HBO is never going to unbundle, except when it is: Executives of the premium cable network have long insisted that they won't offer its HBO Go streaming service as a Netflix-like standalone internet subscription in the U.S. But HBO is already running an internet-only service in northern Europe, and it's now looking to take that proposition to other countries, including possibly Japan and Turkey, according to a recent Wall Street Journal report.

HBO isn't the only network that's been testing the waters on internet-based video services. A number of broadcast and cable networks have been looking online for new opportunities, and many of them see the internet as a way to break out of pay TV's stranglehold.

News and horror, made for online audiences

Take AMC for example. I got a lot of flack when I suggested in May that AMC may be in a prime position to pull the plug and become the first network that successfully turned into an online subscription service. Little did I know at the time that a month later, AMC would announce that it has teamed up with online video startup DramaFever to launch at least two niche online video subscription services. The still-unnamed sites won't replace AMC's cable channel, but the horror-focused service sure could be a hit with a subset of the Walking Dead's audience.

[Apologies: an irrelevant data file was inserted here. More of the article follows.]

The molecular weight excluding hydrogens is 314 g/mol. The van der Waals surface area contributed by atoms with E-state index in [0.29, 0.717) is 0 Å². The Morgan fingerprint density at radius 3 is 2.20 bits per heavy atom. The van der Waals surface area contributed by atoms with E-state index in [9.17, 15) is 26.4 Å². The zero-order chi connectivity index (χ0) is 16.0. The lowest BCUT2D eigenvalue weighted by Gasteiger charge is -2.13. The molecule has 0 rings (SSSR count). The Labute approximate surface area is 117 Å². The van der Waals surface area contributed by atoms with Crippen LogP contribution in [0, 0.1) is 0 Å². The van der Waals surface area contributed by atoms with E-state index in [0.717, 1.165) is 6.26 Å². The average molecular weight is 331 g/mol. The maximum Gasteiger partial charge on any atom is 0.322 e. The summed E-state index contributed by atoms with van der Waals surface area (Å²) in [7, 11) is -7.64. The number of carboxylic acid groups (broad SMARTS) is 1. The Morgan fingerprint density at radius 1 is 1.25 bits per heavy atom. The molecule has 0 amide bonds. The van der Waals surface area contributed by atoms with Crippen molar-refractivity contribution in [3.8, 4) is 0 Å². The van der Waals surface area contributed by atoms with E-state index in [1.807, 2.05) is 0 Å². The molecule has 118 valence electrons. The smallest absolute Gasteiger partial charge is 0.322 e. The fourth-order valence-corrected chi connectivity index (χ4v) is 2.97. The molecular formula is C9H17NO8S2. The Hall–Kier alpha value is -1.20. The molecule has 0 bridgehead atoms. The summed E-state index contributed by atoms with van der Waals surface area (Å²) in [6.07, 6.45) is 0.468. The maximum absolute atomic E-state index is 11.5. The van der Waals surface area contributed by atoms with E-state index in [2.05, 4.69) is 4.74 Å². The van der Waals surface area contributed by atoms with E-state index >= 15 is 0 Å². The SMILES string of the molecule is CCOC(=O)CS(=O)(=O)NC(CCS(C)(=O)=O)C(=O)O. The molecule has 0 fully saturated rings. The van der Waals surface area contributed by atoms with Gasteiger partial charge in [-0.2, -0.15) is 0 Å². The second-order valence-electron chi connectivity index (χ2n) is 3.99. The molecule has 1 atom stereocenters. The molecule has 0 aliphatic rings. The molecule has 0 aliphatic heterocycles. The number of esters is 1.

Al Jazeera's AJ+ venture is another example. The Qatar-based news organization took some heat from online video fans last summer when it had to block most of its YouTube videos in order to get carriage deals for its Al Jazeera America network. Al Jazeera responded with AJ+, a new online-exclusive news network that targets young viewers who don't watch cable news anymore and who are more interested in explainer content than constant rehashes of the last news update. AJ+ hasn't officially launched yet, but the team behind it has been busy producing YouTube videos for the AJ+ Labs YouTube channel and has seen six-digit play counts for some of its videos on the war in Gaza.

Who wants bundles, anyway?

The thing to understand about pay TV is that it's not a black-and-white world. Small cable networks have different interests than big broadcasters, and even the term "bundle" means something different to everyone involved. For example, many consumers that are being charged $100 a month for a big bundle of cable channels — whether they watch them or not — would like nothing more than pick and chose the few channels that actually matter to them instead.

Pay TV operators like the idea of billing consumers for bundles because it's much easier to sell one product at a set price than dozens of products at widely varying price points, but companies like Cablevision would also like to pick and chose to offer bundles only consisting of the most popular channels. Media companies like Viacom, on the other hand, demand that TV operators carry their entire bundle of channels. That's why your cable bundle includes channels like VH1 Classic; hardly anyone watches it, but your cable company needs to carry it in order to also get the much more popular Comedy Central.